When should states intervene militarily to stop atrocities in other countries? The question is an old and well-traveled one. Indeed, it is now visiting Syria.
In 1904, U.S. President Theodore Roosevelt, referring to Cuba, argued that the United States should intervene by force of arms when "there are occasional crimes committed on so vast a scale and of such peculiar horror." A century earlier, in 1821, as Europeans and Americans debated whether to intervene in Greece's struggle for independence, U.S. President John Quincy Adams warned his fellow Americans about "going abroad in search of monsters to destroy."
More recently, after a genocide that cost nearly 800,000 lives in Rwanda in 1994 and the slaughter of Bosnian men and boys at Srebrenica in 1995, many people vowed that such atrocities should never again be allowed to occur. When Serbian leader Slobodan Milosevic engaged in large-scale ethnic cleansing in Kosovo in 1999, the United Nations Security Council adopted a resolution recognizing the humanitarian catastrophe but could not agree on a second resolution to intervene, given the threat of a Russian veto. Instead, NATO countries bombed Serbia in an effort that many observers regarded as legitimate but not legal.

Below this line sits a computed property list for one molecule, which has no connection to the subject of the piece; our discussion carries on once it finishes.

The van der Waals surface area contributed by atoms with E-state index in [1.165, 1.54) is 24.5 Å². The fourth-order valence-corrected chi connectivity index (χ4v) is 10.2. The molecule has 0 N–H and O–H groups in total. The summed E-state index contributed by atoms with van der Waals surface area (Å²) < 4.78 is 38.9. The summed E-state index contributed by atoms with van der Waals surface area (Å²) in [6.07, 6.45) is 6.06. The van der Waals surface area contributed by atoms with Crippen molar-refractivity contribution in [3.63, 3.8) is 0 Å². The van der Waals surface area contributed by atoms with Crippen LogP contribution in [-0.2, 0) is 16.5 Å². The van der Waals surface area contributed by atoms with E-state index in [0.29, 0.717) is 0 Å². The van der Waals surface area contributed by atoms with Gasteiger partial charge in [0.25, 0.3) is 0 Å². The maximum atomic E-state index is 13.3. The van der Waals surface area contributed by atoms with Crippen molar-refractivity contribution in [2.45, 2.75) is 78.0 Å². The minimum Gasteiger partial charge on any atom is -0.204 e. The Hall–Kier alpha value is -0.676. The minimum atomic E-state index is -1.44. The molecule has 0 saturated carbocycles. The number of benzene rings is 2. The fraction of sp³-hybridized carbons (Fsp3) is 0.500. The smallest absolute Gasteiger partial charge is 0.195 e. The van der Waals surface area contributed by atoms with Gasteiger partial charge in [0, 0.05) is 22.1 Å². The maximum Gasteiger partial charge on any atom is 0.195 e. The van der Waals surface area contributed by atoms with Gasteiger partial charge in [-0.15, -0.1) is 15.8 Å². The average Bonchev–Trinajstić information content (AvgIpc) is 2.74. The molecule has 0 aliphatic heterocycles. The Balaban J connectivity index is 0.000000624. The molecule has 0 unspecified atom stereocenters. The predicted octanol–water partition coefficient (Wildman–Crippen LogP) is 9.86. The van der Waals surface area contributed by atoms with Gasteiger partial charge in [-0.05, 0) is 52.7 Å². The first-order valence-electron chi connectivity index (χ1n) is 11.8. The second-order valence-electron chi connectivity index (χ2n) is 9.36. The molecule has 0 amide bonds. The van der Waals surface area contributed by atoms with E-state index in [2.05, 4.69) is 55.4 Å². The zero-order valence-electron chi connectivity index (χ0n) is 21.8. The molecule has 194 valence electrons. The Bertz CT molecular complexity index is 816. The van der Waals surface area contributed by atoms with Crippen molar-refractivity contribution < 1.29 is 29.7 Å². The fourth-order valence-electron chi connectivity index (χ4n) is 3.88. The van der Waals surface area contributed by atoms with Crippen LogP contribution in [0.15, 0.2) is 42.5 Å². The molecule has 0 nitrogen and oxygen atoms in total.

In the aftermath, then-UN Secretary-General Kofi Annan created an international commission to recommend ways that humanitarian intervention could be reconciled with Article 2.7 of the UN Charter, which upholds member states' domestic jurisdiction. The commission concluded that states have a responsibility to protect their citizens. If a nation disregards that responsibility by attacking its own citizens, the international community can consider armed intervention.
The Responsibility to Protect principle was adopted unanimously at the UN's World Summit in 2005, but subsequent events showed that not all member states interpreted the resolution the same way. Russia has consistently argued that only Security Council resolutions, not General Assembly resolutions, are binding international law. Meanwhile, Russia has vetoed a Security Council resolution on Syria. Somewhat ironically, Annan has been called back and enlisted in a so-far futile effort to stop the carnage there.